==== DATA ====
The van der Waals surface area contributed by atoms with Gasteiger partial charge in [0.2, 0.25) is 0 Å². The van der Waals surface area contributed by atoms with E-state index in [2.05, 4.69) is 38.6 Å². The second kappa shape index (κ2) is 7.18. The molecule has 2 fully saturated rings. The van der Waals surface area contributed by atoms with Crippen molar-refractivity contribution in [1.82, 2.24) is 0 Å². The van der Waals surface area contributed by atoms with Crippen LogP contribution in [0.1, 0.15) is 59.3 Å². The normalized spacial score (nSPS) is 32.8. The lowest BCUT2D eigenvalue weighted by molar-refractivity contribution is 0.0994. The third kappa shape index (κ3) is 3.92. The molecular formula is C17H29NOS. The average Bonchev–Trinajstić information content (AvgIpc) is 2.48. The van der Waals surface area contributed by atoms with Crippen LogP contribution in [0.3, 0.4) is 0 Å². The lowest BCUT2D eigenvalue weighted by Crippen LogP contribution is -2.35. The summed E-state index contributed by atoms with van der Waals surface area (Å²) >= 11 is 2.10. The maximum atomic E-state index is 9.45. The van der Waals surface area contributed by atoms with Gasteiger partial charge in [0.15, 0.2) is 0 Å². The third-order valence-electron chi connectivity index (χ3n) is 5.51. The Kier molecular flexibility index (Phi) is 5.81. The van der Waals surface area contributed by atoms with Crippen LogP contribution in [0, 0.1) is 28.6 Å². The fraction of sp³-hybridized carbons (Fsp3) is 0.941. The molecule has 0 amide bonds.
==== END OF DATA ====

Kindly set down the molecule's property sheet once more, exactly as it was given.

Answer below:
The van der Waals surface area contributed by atoms with Gasteiger partial charge in [0.2, 0.25) is 0 Å². The van der Waals surface area contributed by atoms with E-state index in [2.05, 4.69) is 38.6 Å². The second kappa shape index (κ2) is 7.18. The molecule has 2 fully saturated rings. The van der Waals surface area contributed by atoms with Crippen molar-refractivity contribution in [1.82, 2.24) is 0 Å². The van der Waals surface area contributed by atoms with Crippen LogP contribution in [0.1, 0.15) is 59.3 Å². The normalized spacial score (nSPS) is 32.8. The lowest BCUT2D eigenvalue weighted by molar-refractivity contribution is 0.0994. The third kappa shape index (κ3) is 3.92. The molecular formula is C17H29NOS. The average Bonchev–Trinajstić information content (AvgIpc) is 2.48. The van der Waals surface area contributed by atoms with Crippen LogP contribution in [0.3, 0.4) is 0 Å². The lowest BCUT2D eigenvalue weighted by Crippen LogP contribution is -2.35. The summed E-state index contributed by atoms with van der Waals surface area (Å²) >= 11 is 2.10. The maximum atomic E-state index is 9.45. The van der Waals surface area contributed by atoms with Gasteiger partial charge in [0.15, 0.2) is 0 Å². The third-order valence-electron chi connectivity index (χ3n) is 5.51. The Kier molecular flexibility index (Phi) is 5.81. The van der Waals surface area contributed by atoms with Crippen LogP contribution in [0, 0.1) is 28.6 Å². The fraction of sp³-hybridized carbons (Fsp3) is 0.941. The molecule has 0 amide bonds.